Subscribe to VETERINARY PRACTICE NEWS   SUBSCRIBER SERVICES   
VPN Logo   
 Home   About Us   Contact Us
 

Pet Infection Prevention Products Bismarck ND

The standard for most elective procedures is to give an intravenous antibiotic such as cefazolin 30 minutes before the skin incision, and every 90 minutes under anesthesia. Specific procedures (e.g. colorectal surgery) may require specific antibiotics.

Stockmen's Veterinary Clinic
(701) 433-1990
802 West Main Ave SE
Fargo, ND
Hours
Monday 8:00 AM - 6:00 PM
Tuesday 8:00 AM - 6:00 PM
Wednesday 8:00 AM - 6:00 PM
Thursday 8:00 AM - 6:00 PM
Friday 8:00 AM - 6:00 PM
Saturday Closed
Sunday Closed
Services
Animal Flea Control, Animal Microchipping, Declawing, Large Animal Vet, Small Animal Vet, Spaying/Neutering, Veterinarians, Veterinary Dentistry, Veterinary Euthanasia, Veterinary House Calls, Veterinary Medical Specialties, Veterinary Surgery

West Fargo Animal Hospital
(701) 282-2898
730 13TH Ave E
West Fargo, ND

Data Provided by:
Bismarck Animal Clinic & Hospital
(701) 222-8255
1414 E Calgary Ave
Bismarck, ND
 
Airport Animal Hospital
(701) 293-8888
2401 University Dr N
Fargo, ND

Data Provided by:
Southgate Veterinary Hospital
(701) 298-9455
1415 32ND Ave S
Fargo, ND

Data Provided by:
Missouri Valley Veterinary Clinic
(701) 222-0551
755 W Interstate Ave
Bismarck, ND
 
Data Provided by:

20 Ways to Prevent Infection without Antibiotics

A Bair-Hugger or other body warming device will help the fight against hypothermia during laparotomy.
Many of us overuse antibiotics postoperatively, which can lead to side effects, such as vomiting and diarrhea, and antibiotic resistance in our patients.

There are, however, many other ways to reduce the infection rate in surgical patients. In human surgery, such practices have enabled a 25 percent reduction in nosocomial infections, also called hospital-acquired infections.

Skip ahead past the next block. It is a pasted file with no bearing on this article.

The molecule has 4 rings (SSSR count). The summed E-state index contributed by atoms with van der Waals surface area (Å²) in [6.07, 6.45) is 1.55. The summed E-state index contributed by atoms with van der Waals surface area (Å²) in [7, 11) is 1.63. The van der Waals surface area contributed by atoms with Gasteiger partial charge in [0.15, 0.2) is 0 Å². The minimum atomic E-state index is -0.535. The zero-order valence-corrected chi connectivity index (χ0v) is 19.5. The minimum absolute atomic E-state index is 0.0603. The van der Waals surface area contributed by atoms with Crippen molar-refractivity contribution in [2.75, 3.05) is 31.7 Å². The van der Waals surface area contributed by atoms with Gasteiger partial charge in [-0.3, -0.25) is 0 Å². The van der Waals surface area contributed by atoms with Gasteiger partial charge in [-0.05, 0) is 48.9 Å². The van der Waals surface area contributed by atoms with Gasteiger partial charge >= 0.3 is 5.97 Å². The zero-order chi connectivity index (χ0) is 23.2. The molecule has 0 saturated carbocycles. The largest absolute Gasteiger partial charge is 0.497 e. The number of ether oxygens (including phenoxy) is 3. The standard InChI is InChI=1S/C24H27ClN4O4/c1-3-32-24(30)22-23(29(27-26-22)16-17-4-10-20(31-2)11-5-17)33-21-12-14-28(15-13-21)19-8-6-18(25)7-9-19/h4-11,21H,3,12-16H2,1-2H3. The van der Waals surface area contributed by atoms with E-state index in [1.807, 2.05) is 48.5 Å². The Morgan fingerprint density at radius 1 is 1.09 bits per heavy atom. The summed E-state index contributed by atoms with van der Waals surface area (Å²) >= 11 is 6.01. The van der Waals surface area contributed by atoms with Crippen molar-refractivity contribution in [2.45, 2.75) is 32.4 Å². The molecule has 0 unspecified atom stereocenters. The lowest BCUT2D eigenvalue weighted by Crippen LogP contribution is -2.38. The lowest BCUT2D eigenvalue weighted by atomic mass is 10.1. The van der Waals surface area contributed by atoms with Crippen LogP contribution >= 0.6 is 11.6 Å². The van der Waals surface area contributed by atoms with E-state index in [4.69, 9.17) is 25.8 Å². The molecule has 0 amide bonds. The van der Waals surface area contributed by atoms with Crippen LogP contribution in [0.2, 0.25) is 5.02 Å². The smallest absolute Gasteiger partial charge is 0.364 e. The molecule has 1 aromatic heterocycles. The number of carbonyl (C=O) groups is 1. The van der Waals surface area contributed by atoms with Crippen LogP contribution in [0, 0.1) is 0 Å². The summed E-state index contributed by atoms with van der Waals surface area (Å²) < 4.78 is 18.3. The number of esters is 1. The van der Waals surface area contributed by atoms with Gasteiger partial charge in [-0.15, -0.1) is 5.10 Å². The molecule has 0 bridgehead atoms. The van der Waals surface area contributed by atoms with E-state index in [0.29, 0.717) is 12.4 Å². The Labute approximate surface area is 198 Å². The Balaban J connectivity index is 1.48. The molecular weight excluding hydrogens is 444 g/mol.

The standard for most elective procedures is to give an intravenous antibiotic such as cefazolin 30 minutes before the skin incision, and every 90 minutes under anesthesia. Specific procedures (e.g. colorectal surgery) may require specific antibiotics.

Beyond antibiotics, there are a number of ways to prevent infections.

Oxygenation
Good oxygenation of the patient allows killing of bacteria via oxidative processes. Preoxygenation and short-term postoperative oxygenation can therefore be beneficial to fight surgical site infection.

There are other obvious benefits, especially for patients with cardiac or respiratory diseases and brachycephalic patients who will also benefit from postoperative oxygenation.

Enhancing oxygenation also requires good perfusion, which entails giving IV fluids. In most healthy stable patients, lactated Ringer’s solution is administered at 10 ml/kg/hr. We have all experienced the seemingly stable patient undergoing a the most “routine” proc...

Copyright 2009 BowTie Inc.

Click here to read the rest of this article from Veterinary Practice News